He’s got plans

The Covington News - - RELIGION - Rev. Jonathan Scharf is pas­tor of Abid­ing Grace Lutheran Church in Cov­ing­ton. Wor­ship ev­ery Sun­day is at 8 & 10:30am. Full ser­mons and more in­for­ma­tion can be found at www.abid­ing­grace.com.

Think about that – God knows the plans he has for us – and some­times they seem to stink. Some­times, they don’t seem real pleas­ant. So tell me, do you reg­u­larly think about the set­backs in your life as or­ches­trated by your lov­ing God – the one who loved you so much he gave up his Son?

“I know the plans I have for you,” de­clares the LORD, “plans to pros­per you and not to harm you, plans to give you hope and a fu­ture.” God said that (Jeremiah 29:11). Have you ever felt like say­ing, “Yeah, right” when you hear it? In­tel­lec­tu­ally, we can say that we agree. We know God is in con­trol and he knows what he’s do­ing and he’s work­ing for our good. We can say that with our mouths…. but do our hearts al­ways buy it? Do we al­ways live like it?

How hard do you think these words were to be­lieve for “God’s peo­ple” in around the 6th cen­tury BC? Be­tween 605 and 586 BC, they had been de­feated and de­ported three times, the last one end­ing in to­tal de­struc­tion of their city of Jerusalem. And right in the mid­dle of it all – God made this prom­ise. “I know what I’m do­ing.” Yeah, right. Yet God keeps promis­ing. The key to this is notic­ing who God said took them into exile – not Ne­buchad­nez­zar, not the Baby­lo­ni­ans – God did it!

Think about that – God knows the plans he has for us – and some­times they seem to stink. Some­times, they don’t seem real pleas­ant. So tell me, do you reg­u­larly think about the set­backs in your life as or­ches­trated by your lov­ing God – the one who loved you so much he gave up his Son?

Think about some of those he­roes of Bi­ble His­tory. Noah had to live like a lu­natic and build a boat in the mid­dle of the desert, Abra­ham had to leave ev­ery­thing he knew and all he had built up at home, David had to live in hid­ing from King Saul and Paul spent plenty of nights blood­ied in jail – all be­cause God was in con­trol and loved them, all be­cause God knew the plans he had for them and was work­ing for their good. And in hind­sight, we see that re­ally clearly – in how ev­ery one of those sit­u­a­tions played out.

But when we are go­ing through it?!? We don’t al­ways see it. Ap­ply this. What is God do­ing with you? When the job is sud­denly not so cer­tain, when sick­ness strikes, when the can­cer comes back… When death takes a loved one, when the fi­nances fail and re­la­tion­ships crum­ble… do you think about those times as op­por­tu­ni­ties from God for your good?

Or is your faith so weak that you think God doesn’t know what he’s do­ing? Or maybe he’s not pow­er­ful enough? Time and again in Is­rael’s his­tory – God sin­gle­hand­edly de­stroyed en­e­mies much more pow­er­ful than Baby­lon. He eas­ily could have de­stroyed Ne­buchad­nez­zar too – but he didn’t this time – be­cause he had plans.

And some­times God doesn’t cure your can­cer or fix your job sit­u­a­tion. Some­times he lets you suf­fer a lit­tle bit – not be­cause he can’t fix it – but be­cause he has plans. And when we don’t see that, when we don’t trust in this prom­ise – he should send more than the Baby­lo­nian army to teach us a les­son. He should cast us away from him for­ever.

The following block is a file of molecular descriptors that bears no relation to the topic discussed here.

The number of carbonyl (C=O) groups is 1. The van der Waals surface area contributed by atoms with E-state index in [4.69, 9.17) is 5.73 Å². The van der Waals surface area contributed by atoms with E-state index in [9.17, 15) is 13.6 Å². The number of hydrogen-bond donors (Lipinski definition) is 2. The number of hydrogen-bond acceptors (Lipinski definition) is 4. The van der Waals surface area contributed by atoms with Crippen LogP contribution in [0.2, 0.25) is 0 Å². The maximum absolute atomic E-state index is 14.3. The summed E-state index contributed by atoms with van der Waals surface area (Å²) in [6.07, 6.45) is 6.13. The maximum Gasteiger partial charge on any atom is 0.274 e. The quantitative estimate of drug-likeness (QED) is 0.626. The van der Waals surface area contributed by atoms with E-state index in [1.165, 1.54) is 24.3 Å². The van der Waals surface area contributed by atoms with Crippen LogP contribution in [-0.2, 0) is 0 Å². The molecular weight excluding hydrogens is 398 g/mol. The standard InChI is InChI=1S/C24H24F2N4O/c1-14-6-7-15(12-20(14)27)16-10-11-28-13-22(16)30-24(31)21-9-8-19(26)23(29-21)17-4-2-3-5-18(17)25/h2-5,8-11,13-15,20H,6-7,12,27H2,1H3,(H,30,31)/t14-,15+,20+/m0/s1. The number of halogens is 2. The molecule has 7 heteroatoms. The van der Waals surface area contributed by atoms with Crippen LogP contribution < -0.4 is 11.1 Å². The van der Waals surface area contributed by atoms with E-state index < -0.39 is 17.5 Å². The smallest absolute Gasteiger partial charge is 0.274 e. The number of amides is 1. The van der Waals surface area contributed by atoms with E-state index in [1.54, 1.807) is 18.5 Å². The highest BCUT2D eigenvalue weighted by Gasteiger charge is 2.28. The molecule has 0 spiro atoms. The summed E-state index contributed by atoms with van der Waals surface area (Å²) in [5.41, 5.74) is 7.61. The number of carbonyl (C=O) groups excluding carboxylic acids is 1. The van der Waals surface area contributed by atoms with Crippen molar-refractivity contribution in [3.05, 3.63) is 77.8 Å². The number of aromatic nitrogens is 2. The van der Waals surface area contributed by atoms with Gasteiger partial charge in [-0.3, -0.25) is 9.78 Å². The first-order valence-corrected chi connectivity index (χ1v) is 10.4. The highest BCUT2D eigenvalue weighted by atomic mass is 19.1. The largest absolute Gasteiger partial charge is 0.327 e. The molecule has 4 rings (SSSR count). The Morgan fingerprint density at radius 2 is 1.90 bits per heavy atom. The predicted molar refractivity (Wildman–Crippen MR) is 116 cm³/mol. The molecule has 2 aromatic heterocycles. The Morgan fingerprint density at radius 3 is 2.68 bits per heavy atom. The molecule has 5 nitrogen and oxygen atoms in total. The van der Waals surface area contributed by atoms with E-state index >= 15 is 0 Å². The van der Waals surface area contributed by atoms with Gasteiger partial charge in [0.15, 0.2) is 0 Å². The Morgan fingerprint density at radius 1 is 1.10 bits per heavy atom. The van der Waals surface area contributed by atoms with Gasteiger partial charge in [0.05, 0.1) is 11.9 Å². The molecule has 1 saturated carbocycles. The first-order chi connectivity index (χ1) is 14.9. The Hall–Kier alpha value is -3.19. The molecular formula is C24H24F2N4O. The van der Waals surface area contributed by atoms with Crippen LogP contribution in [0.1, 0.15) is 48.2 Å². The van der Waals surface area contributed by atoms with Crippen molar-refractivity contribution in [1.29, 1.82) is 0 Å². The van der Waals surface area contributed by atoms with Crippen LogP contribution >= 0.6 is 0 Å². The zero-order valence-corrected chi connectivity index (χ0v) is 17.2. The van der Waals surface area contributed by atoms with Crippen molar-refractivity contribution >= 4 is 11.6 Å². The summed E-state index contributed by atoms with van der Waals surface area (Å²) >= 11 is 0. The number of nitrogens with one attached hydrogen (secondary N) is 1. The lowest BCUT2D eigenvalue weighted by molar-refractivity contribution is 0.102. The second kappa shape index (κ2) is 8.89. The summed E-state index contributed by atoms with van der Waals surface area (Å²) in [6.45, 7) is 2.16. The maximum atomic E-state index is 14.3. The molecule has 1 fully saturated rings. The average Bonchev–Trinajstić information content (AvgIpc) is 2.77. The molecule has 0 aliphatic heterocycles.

But God had a plan – a plan that ac­tu­ally in­cluded this whole Baby­lo­nian cap­tiv­ity thing, a plan that would in­volve some wise men com­ing from this area that the exile Daniel was taken to, wise men who more than 500 years later were study­ing prom­ises learned from these ex­iles in the 6th cen­tury BC that would be ful­filled all those cen­turies later – it was a plan to send God’s Son. He had made it to Adam and Eve, to Noah and Abra­ham, David and all the rest – a plan to pay our price. That was at the heart of all of that Old Tes­ta­ment His­tory. God was keep­ing his prom­ise be­cause he had a plan for you and for me – to for­give us when we failed in our trust, to strengthen us when we are weak, to cel­e­brate with you in per­fec­tion for­ever. But to make that plan hap­pen, it took what didn’t seem pleas­ant – the suf­fer­ing and cru­ci­fix­ion and death of the per­fect Son of God.

Think about what that tells you about God’s plan for you. He loved you so much that he or­ga­nized all of world his­tory to give you his Son. Could you re­ally pos­si­bly think that he would do that for you and then let your sick­ness or loss, your bank bal­ance or job, any­thing that you are go­ing through…. do you re­ally think that if he could and did do what he did, that he isn’t in con­trol over a lit­tle thing like can­cer or war or pol­i­tics or what­ever it is we worry about.

Read the pas­sage at the begin­ning of this ar­ti­cle again. It’s frus­trat­ing when we don’t know the plans. We like to be in con­trol, but when we’re mak­ing de­ci­sions, all too of­ten, we don’t know how it will play out. But how com­fort­ing it is to know the planner! And look at what he says – he has plans to pros­per and not to harm, plans of hope and a fu­ture. His plans al­ways point to Je­sus, they al­ways point to our eter­nity in heaven, so when we wrestle with de­ci­sions here, which­ever choice we make, when we make it with the Planner – he is with us to pros­per us and not to harm.

And then look at verse 12:12 Then you will call upon me and come and pray to me, and I will lis­ten to you. He is there lis­ten­ing and an­swer­ing. And, verse 13:13 You will seek me and find me when you seek me with all your heart. 14 I will be found by you, de­clares the LORD.

He wants to be found by us in Word and sacra­ment. When we gather to­gether around his Word, he is with us. So come join your broth­ers and sis­ters in Christ soon and let’s cel­e­brate God’s plans.


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